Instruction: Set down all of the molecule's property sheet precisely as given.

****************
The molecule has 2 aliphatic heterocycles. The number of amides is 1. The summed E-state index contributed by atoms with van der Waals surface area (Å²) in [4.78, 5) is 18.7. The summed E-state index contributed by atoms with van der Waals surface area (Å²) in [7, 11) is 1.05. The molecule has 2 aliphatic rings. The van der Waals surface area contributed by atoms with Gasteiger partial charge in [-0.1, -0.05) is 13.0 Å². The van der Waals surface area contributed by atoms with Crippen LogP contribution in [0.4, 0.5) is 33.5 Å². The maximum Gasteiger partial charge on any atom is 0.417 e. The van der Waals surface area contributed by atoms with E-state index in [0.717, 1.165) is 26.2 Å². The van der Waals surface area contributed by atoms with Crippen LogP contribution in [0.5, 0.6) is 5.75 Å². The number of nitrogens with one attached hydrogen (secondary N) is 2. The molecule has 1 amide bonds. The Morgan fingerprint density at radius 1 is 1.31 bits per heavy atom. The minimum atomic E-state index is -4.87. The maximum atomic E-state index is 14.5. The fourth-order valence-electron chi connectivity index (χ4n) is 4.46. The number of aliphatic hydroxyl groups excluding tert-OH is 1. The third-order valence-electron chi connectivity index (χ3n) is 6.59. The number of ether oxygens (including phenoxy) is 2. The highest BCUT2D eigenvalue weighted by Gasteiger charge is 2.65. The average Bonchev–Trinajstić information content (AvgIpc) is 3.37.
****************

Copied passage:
The molecule has 2 aliphatic heterocycles. The number of amides is 1. The summed E-state index contributed by atoms with van der Waals surface area (Å²) in [4.78, 5) is 18.7. The summed E-state index contributed by atoms with van der Waals surface area (Å²) in [7, 11) is 1.05. The molecule has 2 aliphatic rings. The van der Waals surface area contributed by atoms with Gasteiger partial charge in [-0.1, -0.05) is 13.0 Å². The van der Waals surface area contributed by atoms with Crippen LogP contribution in [0.4, 0.5) is 33.5 Å². The maximum Gasteiger partial charge on any atom is 0.417 e. The van der Waals surface area contributed by atoms with E-state index in [0.717, 1.165) is 26.2 Å². The van der Waals surface area contributed by atoms with Crippen LogP contribution in [0.5, 0.6) is 5.75 Å². The number of nitrogens with one attached hydrogen (secondary N) is 2. The molecule has 1 amide bonds. The Morgan fingerprint density at radius 1 is 1.31 bits per heavy atom. The minimum atomic E-state index is -4.87. The maximum atomic E-state index is 14.5. The fourth-order valence-electron chi connectivity index (χ4n) is 4.46. The number of aliphatic hydroxyl groups excluding tert-OH is 1. The third-order valence-electron chi connectivity index (χ3n) is 6.59. The number of ether oxygens (including phenoxy) is 2. The highest BCUT2D eigenvalue weighted by Gasteiger charge is 2.65. The average Bonchev–Trinajstić information content (AvgIpc) is 3.37.